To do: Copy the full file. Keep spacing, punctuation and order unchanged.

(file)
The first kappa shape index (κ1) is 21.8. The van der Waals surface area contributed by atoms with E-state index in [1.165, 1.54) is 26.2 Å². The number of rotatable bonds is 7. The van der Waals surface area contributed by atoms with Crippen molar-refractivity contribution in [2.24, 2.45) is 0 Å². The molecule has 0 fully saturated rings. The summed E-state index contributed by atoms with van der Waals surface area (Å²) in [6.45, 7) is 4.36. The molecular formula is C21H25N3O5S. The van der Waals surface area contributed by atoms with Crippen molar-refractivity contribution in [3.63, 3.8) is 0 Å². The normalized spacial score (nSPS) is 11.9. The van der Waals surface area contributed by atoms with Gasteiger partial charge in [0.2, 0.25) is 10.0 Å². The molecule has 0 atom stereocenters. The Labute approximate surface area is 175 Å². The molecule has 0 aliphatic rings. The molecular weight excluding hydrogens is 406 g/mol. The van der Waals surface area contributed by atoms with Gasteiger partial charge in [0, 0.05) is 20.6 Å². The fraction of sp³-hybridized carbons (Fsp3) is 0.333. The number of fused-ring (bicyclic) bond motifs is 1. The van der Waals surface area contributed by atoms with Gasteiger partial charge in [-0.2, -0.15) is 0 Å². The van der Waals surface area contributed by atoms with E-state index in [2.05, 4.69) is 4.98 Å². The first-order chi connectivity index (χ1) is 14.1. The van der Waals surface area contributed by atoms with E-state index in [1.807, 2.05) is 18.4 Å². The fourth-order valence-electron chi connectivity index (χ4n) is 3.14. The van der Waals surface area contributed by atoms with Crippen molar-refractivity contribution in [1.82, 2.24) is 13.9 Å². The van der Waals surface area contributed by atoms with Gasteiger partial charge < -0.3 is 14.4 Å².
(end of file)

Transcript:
The first kappa shape index (κ1) is 21.8. The van der Waals surface area contributed by atoms with E-state index in [1.165, 1.54) is 26.2 Å². The number of rotatable bonds is 7. The van der Waals surface area contributed by atoms with Crippen molar-refractivity contribution in [2.24, 2.45) is 0 Å². The molecule has 0 fully saturated rings. The summed E-state index contributed by atoms with van der Waals surface area (Å²) in [6.45, 7) is 4.36. The molecular formula is C21H25N3O5S. The van der Waals surface area contributed by atoms with Crippen molar-refractivity contribution in [3.63, 3.8) is 0 Å². The normalized spacial score (nSPS) is 11.9. The van der Waals surface area contributed by atoms with Gasteiger partial charge in [0.2, 0.25) is 10.0 Å². The molecule has 0 atom stereocenters. The Labute approximate surface area is 175 Å². The molecule has 0 aliphatic rings. The molecular weight excluding hydrogens is 406 g/mol. The van der Waals surface area contributed by atoms with Gasteiger partial charge in [0, 0.05) is 20.6 Å². The fraction of sp³-hybridized carbons (Fsp3) is 0.333. The number of fused-ring (bicyclic) bond motifs is 1. The van der Waals surface area contributed by atoms with Gasteiger partial charge in [-0.2, -0.15) is 0 Å². The van der Waals surface area contributed by atoms with E-state index in [2.05, 4.69) is 4.98 Å². The first-order chi connectivity index (χ1) is 14.1. The van der Waals surface area contributed by atoms with E-state index in [1.807, 2.05) is 18.4 Å². The fourth-order valence-electron chi connectivity index (χ4n) is 3.14. The van der Waals surface area contributed by atoms with Crippen molar-refractivity contribution in [1.82, 2.24) is 13.9 Å². The van der Waals surface area contributed by atoms with Gasteiger partial charge < -0.3 is 14.4 Å².